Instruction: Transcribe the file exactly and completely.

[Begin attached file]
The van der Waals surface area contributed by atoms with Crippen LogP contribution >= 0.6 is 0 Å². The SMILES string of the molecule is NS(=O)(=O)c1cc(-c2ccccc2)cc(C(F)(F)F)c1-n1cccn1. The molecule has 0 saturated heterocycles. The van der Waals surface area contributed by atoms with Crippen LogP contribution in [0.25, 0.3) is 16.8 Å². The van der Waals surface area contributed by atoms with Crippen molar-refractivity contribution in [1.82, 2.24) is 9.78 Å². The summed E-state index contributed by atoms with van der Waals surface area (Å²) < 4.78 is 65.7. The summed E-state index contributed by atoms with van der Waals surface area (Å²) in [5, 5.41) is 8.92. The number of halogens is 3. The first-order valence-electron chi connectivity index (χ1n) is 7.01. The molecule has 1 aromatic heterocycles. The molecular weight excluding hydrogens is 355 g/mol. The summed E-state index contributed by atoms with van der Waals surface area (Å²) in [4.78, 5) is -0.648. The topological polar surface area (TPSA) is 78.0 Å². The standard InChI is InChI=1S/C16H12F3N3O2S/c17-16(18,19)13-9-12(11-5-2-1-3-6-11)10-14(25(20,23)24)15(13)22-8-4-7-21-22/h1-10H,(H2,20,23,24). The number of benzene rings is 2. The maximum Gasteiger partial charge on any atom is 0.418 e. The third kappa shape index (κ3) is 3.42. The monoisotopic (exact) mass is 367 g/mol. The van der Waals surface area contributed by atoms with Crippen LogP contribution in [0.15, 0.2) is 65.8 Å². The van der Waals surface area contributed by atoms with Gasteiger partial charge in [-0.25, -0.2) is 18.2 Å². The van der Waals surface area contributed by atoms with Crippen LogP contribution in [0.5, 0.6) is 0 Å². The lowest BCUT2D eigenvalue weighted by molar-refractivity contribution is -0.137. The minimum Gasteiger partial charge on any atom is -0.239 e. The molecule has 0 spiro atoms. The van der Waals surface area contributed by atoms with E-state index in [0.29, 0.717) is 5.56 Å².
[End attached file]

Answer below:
The van der Waals surface area contributed by atoms with Crippen LogP contribution >= 0.6 is 0 Å². The SMILES string of the molecule is NS(=O)(=O)c1cc(-c2ccccc2)cc(C(F)(F)F)c1-n1cccn1. The molecule has 0 saturated heterocycles. The van der Waals surface area contributed by atoms with Crippen LogP contribution in [0.25, 0.3) is 16.8 Å². The van der Waals surface area contributed by atoms with Crippen molar-refractivity contribution in [1.82, 2.24) is 9.78 Å². The summed E-state index contributed by atoms with van der Waals surface area (Å²) < 4.78 is 65.7. The summed E-state index contributed by atoms with van der Waals surface area (Å²) in [5, 5.41) is 8.92. The number of halogens is 3. The first-order valence-electron chi connectivity index (χ1n) is 7.01. The molecule has 1 aromatic heterocycles. The molecular weight excluding hydrogens is 355 g/mol. The summed E-state index contributed by atoms with van der Waals surface area (Å²) in [4.78, 5) is -0.648. The topological polar surface area (TPSA) is 78.0 Å². The standard InChI is InChI=1S/C16H12F3N3O2S/c17-16(18,19)13-9-12(11-5-2-1-3-6-11)10-14(25(20,23)24)15(13)22-8-4-7-21-22/h1-10H,(H2,20,23,24). The number of benzene rings is 2. The maximum Gasteiger partial charge on any atom is 0.418 e. The third kappa shape index (κ3) is 3.42. The monoisotopic (exact) mass is 367 g/mol. The van der Waals surface area contributed by atoms with Crippen LogP contribution in [0.15, 0.2) is 65.8 Å². The van der Waals surface area contributed by atoms with Gasteiger partial charge in [-0.25, -0.2) is 18.2 Å². The van der Waals surface area contributed by atoms with Crippen LogP contribution in [0.5, 0.6) is 0 Å². The lowest BCUT2D eigenvalue weighted by molar-refractivity contribution is -0.137. The minimum Gasteiger partial charge on any atom is -0.239 e. The molecule has 0 spiro atoms. The van der Waals surface area contributed by atoms with E-state index in [0.29, 0.717) is 5.56 Å².